People look at the quality of your work and not your caste: Kamani Tube’s Kalpana Saroj
Kalpana Saroj

In an exclusive chat with VCCircle, Kalpana Saroj, chairperson of Mumbai-based Kamani Tube Ltd, a manufacturer of copper tubes and rods, and rolling mill accessories, shares her painstaking journey – from an abused child bride to a successful serial entrepreneur. Edited excerpts:

What have been your early-life experiences that have made a difference to you as a person?

I am the daughter of a police constable, born in a Dalit family from Maharashtra. I was married off when I was just 12 and had not yet passed the 7th standard. It was a bad, abusive marriage. I left my husband and came back to my father’s house. I was ostracised and humiliated. I even tried committing suicide, but survived. I studied till the 10th standard, but could never complete my education. My qualifications were not enough to land me a job. I began knitting and tailoring and, eventually, came over to Mumbai. I brought my family along, but our woes did not end there. My sister fell seriously ill and I did not have enough money to get her treated. She died. But this did not deter me. Instead, it prompted me to fight even harder. That was the turning point in my life.

So, how did your entrepreneurial journey begin?

It was 1987-88, I had worked for about two-and-a-half years, and had become skilled at knitting. I took Rs 50,000 loan through a government scheme. This helped me buy a sewing machine. I would carry it to boutiques and work for 16-18 hours a day. Slowly, our financial condition started improving. Then, I started a furniture business, and saw some success. I was becoming known in my community and got into social work.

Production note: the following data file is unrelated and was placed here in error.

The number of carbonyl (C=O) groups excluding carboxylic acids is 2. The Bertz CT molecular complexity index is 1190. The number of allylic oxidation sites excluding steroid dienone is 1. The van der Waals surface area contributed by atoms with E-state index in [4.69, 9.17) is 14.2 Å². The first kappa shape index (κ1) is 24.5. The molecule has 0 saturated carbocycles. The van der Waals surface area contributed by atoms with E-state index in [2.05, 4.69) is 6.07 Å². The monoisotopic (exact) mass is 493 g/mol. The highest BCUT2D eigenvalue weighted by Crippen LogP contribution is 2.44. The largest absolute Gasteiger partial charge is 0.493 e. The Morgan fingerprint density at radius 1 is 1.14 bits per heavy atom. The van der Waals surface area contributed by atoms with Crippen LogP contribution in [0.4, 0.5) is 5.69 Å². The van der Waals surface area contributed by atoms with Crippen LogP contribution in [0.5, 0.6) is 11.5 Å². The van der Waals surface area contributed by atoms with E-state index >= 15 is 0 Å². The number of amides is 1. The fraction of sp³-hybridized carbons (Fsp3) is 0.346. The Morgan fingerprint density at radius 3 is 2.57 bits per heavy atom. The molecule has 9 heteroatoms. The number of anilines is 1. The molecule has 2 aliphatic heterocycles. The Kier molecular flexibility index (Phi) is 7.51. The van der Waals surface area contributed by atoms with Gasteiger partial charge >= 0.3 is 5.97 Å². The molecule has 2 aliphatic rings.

Then, one day in 1999, a person sought my help with a parcel of land that was stuck in litigation. Along with him, I worked to get it cleared. Over time, I secured the ownership of the land, but did not have any money to start a business. Subsequently, I got a partner who agreed to invest for a 65% stake. My contribution was the land. Over time, I got into the construction business and, later, set up a sugar factory.

How did you come to acquire Kamani Tube?

Kamani Tube was set up in 1960 as part of the Kamani Group led by NR Kamani. In 1985, it closed down. Then, following a Supreme Court order in 1988, it was taken over by a workers’ co-operative under a scheme sanctioned by the Board for Industrial and Financial Reconstruction. But by 1995, the scheme failed and the company could not be revived, and was declared a sick unit. In 2006, I took over the company and have been managing it ever since.

Now that you are successful, do you still feel a sense of discrimination?

Today, I feel no sense of discrimination. People look at the quality of your work and not your caste.

Do you give priority to Dalits or women while hiring?

Not really. People from all castes and communities work with us. But yes, I do look after the interests of people from my community, especially women, since they also face gender discrimination.

Do fora, such as the Dalit Indian Chamber of Commerce and Industry, really help Dalit entrepreneurs?

Yes. DICCI has definitively helped. People can go there without any inhibitions and seek help. Today, DICCI has 5,000 members, including 300 women.

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